How to create an inclusive community by putting your members front-and-center
Everyone has experienced that moment. When we were kids, it was the feeling of cautiously sitting down at a lunch table on the first day of school. As adults, it may be the feeling of walking into a conference room full of people at a networking event.
For some, these moments of meeting new people and building new connections make them come alive. But for others, these memories can remind us of times where we felt a little uncomfortable, uncertain, even unwelcome.
Now, some of that may be our own personalities (self-proclaimed introvert right here!), but some of it may be that the environment and people in those moments weren’t exactly inviting.
These moments of discomfort are what you want to avoid when building your community, and even though online communities seem like they put everyone on the same playing field, there are still ways you can ensure that everyone that logs in to your community feels welcome and included.
Here are 5 ways you can make your online community a safe place for all who enter.
1. Create an expectation of inclusivity before members join your community
Set the expectations for what inclusive engagement will look like in your online community before members get there.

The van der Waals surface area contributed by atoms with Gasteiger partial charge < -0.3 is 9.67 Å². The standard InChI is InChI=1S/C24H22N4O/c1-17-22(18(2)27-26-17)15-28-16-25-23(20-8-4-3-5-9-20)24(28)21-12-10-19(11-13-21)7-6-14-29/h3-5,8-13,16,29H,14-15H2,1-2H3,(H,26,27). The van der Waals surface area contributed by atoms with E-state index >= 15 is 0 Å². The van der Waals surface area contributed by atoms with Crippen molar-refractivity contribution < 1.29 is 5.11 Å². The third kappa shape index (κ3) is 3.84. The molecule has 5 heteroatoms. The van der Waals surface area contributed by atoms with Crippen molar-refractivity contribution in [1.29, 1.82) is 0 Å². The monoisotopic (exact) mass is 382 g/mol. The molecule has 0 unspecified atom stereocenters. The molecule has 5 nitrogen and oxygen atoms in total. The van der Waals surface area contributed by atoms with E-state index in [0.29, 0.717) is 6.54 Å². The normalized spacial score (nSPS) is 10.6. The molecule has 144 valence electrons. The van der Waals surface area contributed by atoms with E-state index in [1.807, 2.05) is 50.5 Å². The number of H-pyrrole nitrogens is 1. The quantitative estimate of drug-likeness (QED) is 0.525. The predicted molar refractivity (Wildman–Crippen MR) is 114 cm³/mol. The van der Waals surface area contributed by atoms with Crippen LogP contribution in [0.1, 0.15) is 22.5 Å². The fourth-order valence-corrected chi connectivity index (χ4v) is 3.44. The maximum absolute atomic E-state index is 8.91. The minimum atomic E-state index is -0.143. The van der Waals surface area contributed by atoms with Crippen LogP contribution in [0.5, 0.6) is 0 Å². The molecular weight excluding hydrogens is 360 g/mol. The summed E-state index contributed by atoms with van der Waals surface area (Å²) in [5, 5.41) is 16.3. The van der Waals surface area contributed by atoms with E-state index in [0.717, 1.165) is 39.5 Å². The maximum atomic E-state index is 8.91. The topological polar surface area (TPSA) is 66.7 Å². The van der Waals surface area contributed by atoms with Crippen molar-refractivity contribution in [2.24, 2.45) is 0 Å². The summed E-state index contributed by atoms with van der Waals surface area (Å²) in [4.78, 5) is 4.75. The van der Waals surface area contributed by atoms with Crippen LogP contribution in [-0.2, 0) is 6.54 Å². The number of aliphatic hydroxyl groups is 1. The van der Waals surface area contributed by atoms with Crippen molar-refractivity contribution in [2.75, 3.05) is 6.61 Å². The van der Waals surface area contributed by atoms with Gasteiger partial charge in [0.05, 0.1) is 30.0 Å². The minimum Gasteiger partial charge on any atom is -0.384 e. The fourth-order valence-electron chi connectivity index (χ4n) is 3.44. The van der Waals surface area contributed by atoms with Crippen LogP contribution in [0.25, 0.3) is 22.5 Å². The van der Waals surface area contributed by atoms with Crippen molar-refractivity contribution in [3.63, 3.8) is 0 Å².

A diversity and inclusion statement can seem daunting, but it’s important for your staff and your members to understand what inclusion means to your organization and how you expect staff and members to encourage and empower each other across your events, social media profiles, and online community.
There are lots of good resources to use that will help you get started on writing and promoting your statement. Here are a few key takeaways to keep in mind:
- Make your statement clear and concise. You want to aim for around 75 words or less.
- Tie your beliefs and expectations of inclusion with your larger mission.
- Use specific examples of practices and groups that you implement to ensure people feel welcome (videos, community group invites, etc.).
- Be authentic. There are best practices related to the right tone and length of your statement, but make sure it’s in a voice your members have come to know and respect from you.
Looking for a good example of a diversity and inclusion statement? Check out the United Way page.
2. Empower members to be themselves
Let’s be honest. Associations and nonprofits tend to attract like-minded people with a passion for a common cause. But that doesn’t mean that your population of members doesn’t also possess different interests, experiences, abilities, and preferences.
A recent survey of community users reported that “participating in an online community/forums makes me feel like I can be myself”, and that’s a major reason they join.
So help them put their best, truest selves forward on your online community by doing things like:
- Encouraging all your members to complete their profiles and to submit a profile picture. Candid, fun photos go a long way in building trust and inclusivity.
- Introducing new members in the Newsfeed either as they join the community or at the end of every week or month. Ask them to share a little about themselves in the comments.